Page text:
The Jones Act, also known as the Merchant Marine Act of 1920, has many different functions.
Perhaps one of the most important aspects is that it provides mariners or seamen with an avenue through which they can sue their employers if they are injured at sea. This provision is important, especially since existing maritime law doesn’t allow these individuals to qualify to receive workers’ compensation coverage.
Those covered by the Jones Act include virtually any privately employed mariners working in a commercial setting such as the exporting or importing of goods. Individuals working in different types of positions also qualify including officers, masters, crew members and captains.
In order to be afforded protections under the law, the injured individual must dedicate at least 30 percent of work hours aboard a “vessel in navigation.” This means that it should be fully functioning and capable to being taken out and operated in navigable waters or, at the very least, be able to float alongside a dock.
Workers who fail to meet the 30 percent “vessel in navigation” threshold rule are authorized to file injury lawsuits against their employers under the federal Longshore and Harbor Workers’ Compensation Act.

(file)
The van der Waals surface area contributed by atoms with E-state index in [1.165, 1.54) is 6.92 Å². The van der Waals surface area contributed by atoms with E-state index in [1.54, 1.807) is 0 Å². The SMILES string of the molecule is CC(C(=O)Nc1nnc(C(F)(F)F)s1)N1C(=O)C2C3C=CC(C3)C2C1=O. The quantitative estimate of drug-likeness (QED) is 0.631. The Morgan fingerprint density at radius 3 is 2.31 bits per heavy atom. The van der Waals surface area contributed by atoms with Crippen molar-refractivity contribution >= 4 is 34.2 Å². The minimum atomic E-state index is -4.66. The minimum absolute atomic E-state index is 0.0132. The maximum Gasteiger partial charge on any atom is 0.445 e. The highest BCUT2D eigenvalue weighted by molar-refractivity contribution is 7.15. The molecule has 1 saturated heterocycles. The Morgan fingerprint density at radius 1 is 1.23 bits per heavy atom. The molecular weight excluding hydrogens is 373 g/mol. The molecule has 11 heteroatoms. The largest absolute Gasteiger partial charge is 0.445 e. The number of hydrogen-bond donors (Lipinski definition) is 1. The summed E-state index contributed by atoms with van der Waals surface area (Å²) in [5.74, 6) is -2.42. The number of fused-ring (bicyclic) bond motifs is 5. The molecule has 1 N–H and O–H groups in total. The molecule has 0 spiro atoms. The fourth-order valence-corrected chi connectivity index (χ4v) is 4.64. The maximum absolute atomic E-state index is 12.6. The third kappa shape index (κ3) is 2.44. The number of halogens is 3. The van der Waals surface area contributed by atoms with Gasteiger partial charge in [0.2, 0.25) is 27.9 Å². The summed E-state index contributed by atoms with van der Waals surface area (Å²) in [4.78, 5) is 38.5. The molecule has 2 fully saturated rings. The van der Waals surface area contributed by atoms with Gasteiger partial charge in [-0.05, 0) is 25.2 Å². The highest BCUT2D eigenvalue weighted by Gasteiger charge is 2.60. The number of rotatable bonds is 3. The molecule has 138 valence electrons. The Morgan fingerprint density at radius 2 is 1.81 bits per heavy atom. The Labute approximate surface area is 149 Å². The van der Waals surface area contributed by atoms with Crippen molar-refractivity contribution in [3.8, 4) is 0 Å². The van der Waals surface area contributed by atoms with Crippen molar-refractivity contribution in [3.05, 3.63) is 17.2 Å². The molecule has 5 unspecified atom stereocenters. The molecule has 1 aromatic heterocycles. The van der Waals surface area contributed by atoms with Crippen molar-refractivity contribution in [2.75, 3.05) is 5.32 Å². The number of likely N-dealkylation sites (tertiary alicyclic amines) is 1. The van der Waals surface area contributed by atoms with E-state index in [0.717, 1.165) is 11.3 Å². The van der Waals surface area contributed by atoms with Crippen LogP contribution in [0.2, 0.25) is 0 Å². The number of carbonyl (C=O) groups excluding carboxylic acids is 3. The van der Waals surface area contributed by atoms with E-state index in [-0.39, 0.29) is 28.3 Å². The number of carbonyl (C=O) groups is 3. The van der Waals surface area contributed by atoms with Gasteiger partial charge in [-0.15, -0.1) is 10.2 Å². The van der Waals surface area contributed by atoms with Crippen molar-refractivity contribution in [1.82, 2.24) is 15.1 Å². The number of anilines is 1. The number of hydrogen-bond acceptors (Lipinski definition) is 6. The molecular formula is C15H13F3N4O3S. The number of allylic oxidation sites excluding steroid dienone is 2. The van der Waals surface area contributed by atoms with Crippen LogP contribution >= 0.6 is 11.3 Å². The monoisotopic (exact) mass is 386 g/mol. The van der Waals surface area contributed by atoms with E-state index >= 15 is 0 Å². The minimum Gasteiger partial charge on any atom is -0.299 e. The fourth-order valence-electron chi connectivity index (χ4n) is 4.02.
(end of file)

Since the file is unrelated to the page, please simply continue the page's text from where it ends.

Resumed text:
In the case of the Jones Act, the federal government requires all employers to provide a safe environment in which their employees can work.
If an employer improperly maintains its equipment including leaving behind slippery substances or oil on the deck of the ship, then this can cause a seamen to slip and fall. An injured worker is authorized under this law to hold one’s employer liable for any injuries that the individual suffers as a result.
It’s even possible for an employee to sue one’s employer for mistakes that a vessel’s captain may make.
Employers can also be sued for liability if can be proven that they inadequately trained either the crew or captain, or the security was lax enough that it gave one crew member ample opportunity to assault another. If they failed to provide their crew with the necessary safety equipment and this caused an injury, then they can be sued for negligence as well.
If you’ve been injured at sea while working aboard a commercial vessel, a Louisiana Jones Act attorney can advise you of your right to file an injury lawsuit.
Source: FindLaw, “The Jones Act and merchant marines,” accessed June 15, 2018